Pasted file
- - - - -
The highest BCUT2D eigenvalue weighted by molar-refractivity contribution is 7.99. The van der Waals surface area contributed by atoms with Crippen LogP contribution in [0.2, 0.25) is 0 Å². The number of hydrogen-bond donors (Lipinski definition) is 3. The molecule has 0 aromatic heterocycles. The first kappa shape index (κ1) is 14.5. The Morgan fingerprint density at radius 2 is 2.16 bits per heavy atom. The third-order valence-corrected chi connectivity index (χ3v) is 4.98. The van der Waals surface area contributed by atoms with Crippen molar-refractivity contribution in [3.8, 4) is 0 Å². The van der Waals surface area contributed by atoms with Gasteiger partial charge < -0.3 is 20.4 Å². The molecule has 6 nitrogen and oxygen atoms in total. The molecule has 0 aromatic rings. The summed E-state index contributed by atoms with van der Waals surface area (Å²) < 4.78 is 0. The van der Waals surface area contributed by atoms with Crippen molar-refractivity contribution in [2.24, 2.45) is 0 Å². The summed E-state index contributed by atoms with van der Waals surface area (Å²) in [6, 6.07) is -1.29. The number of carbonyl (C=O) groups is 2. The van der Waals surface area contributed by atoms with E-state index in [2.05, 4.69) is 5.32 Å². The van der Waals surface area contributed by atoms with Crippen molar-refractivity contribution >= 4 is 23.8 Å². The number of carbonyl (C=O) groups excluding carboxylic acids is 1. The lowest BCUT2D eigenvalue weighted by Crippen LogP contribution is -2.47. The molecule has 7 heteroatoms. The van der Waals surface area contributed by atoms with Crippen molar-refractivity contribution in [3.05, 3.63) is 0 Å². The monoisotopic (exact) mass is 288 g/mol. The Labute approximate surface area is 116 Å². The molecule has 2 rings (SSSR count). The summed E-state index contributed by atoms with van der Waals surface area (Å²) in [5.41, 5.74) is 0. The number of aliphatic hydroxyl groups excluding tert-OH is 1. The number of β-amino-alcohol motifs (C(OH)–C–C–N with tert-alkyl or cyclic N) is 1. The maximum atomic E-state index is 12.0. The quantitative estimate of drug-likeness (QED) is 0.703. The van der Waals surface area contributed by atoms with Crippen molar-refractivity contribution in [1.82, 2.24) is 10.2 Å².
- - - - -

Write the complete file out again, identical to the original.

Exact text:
The highest BCUT2D eigenvalue weighted by molar-refractivity contribution is 7.99. The van der Waals surface area contributed by atoms with Crippen LogP contribution in [0.2, 0.25) is 0 Å². The number of hydrogen-bond donors (Lipinski definition) is 3. The molecule has 0 aromatic heterocycles. The first kappa shape index (κ1) is 14.5. The Morgan fingerprint density at radius 2 is 2.16 bits per heavy atom. The third-order valence-corrected chi connectivity index (χ3v) is 4.98. The van der Waals surface area contributed by atoms with Crippen molar-refractivity contribution in [3.8, 4) is 0 Å². The van der Waals surface area contributed by atoms with Gasteiger partial charge < -0.3 is 20.4 Å². The molecule has 6 nitrogen and oxygen atoms in total. The molecule has 0 aromatic rings. The summed E-state index contributed by atoms with van der Waals surface area (Å²) < 4.78 is 0. The van der Waals surface area contributed by atoms with Crippen molar-refractivity contribution in [2.24, 2.45) is 0 Å². The summed E-state index contributed by atoms with van der Waals surface area (Å²) in [6, 6.07) is -1.29. The number of carbonyl (C=O) groups is 2. The van der Waals surface area contributed by atoms with E-state index in [2.05, 4.69) is 5.32 Å². The van der Waals surface area contributed by atoms with Crippen molar-refractivity contribution >= 4 is 23.8 Å². The number of carbonyl (C=O) groups excluding carboxylic acids is 1. The lowest BCUT2D eigenvalue weighted by Crippen LogP contribution is -2.47. The molecule has 7 heteroatoms. The van der Waals surface area contributed by atoms with Crippen molar-refractivity contribution in [3.05, 3.63) is 0 Å². The monoisotopic (exact) mass is 288 g/mol. The Labute approximate surface area is 116 Å². The molecule has 2 rings (SSSR count). The summed E-state index contributed by atoms with van der Waals surface area (Å²) in [5.41, 5.74) is 0. The number of aliphatic hydroxyl groups excluding tert-OH is 1. The number of β-amino-alcohol motifs (C(OH)–C–C–N with tert-alkyl or cyclic N) is 1. The maximum atomic E-state index is 12.0. The quantitative estimate of drug-likeness (QED) is 0.703. The van der Waals surface area contributed by atoms with Crippen molar-refractivity contribution in [1.82, 2.24) is 10.2 Å².